Individuals can be aesthetically engaged by objects from widely different visual aesthetic domains, such as paintings, mountain vistas, or buildings. The goal of this project is to understand whether aesthetic appreciation of different visual domains relies on the same underlying processes. Behaviorally, we find that the degree of "shared taste" across people differs systematically by domain: preferences for faces and landscapes contain a high proportion of shared taste, while preferences for architecture and artworks, both artifacts of human culture, reflect strong individual differences.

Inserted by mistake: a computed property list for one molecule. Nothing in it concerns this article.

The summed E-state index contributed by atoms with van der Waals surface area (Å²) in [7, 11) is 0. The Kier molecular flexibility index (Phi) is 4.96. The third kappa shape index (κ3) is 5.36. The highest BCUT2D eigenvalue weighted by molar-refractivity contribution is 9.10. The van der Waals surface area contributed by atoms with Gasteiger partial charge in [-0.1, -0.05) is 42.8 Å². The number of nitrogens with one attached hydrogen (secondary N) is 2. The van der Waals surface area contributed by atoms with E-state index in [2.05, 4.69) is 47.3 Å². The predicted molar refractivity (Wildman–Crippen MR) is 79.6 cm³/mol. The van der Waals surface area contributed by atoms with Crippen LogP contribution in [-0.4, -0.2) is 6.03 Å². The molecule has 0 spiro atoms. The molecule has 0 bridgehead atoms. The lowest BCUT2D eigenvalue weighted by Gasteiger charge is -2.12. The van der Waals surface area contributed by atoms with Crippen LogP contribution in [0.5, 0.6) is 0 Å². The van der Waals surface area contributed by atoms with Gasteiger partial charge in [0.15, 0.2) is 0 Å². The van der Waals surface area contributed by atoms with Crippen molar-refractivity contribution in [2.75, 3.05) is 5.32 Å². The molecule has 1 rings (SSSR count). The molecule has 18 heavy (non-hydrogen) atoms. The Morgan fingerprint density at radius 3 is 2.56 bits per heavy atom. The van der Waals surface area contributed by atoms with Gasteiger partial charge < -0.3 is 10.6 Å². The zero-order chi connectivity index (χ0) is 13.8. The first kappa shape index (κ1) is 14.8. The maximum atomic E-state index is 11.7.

Using functional magnetic resonance imaging (fMRI) combined with machine-learning techniques, we are mapping out the topography of "domain-specific" versus "domain-general" neural processes. Patterns of activity from the default-mode network (DMN), a brain network thought to support aspects of internally-directed thought, contain a strong signature of domain-general aesthetic processing. We also find evidence for domain-specific information in several regions of the prefrontal cortex that are more prevalent for artwork and architecture, suggesting that not only do cultural artifacts rely more heavily on individual aesthetic sensibilities than do evaluations of landscape, they also engage additional processes beyond a "core" domain-general system.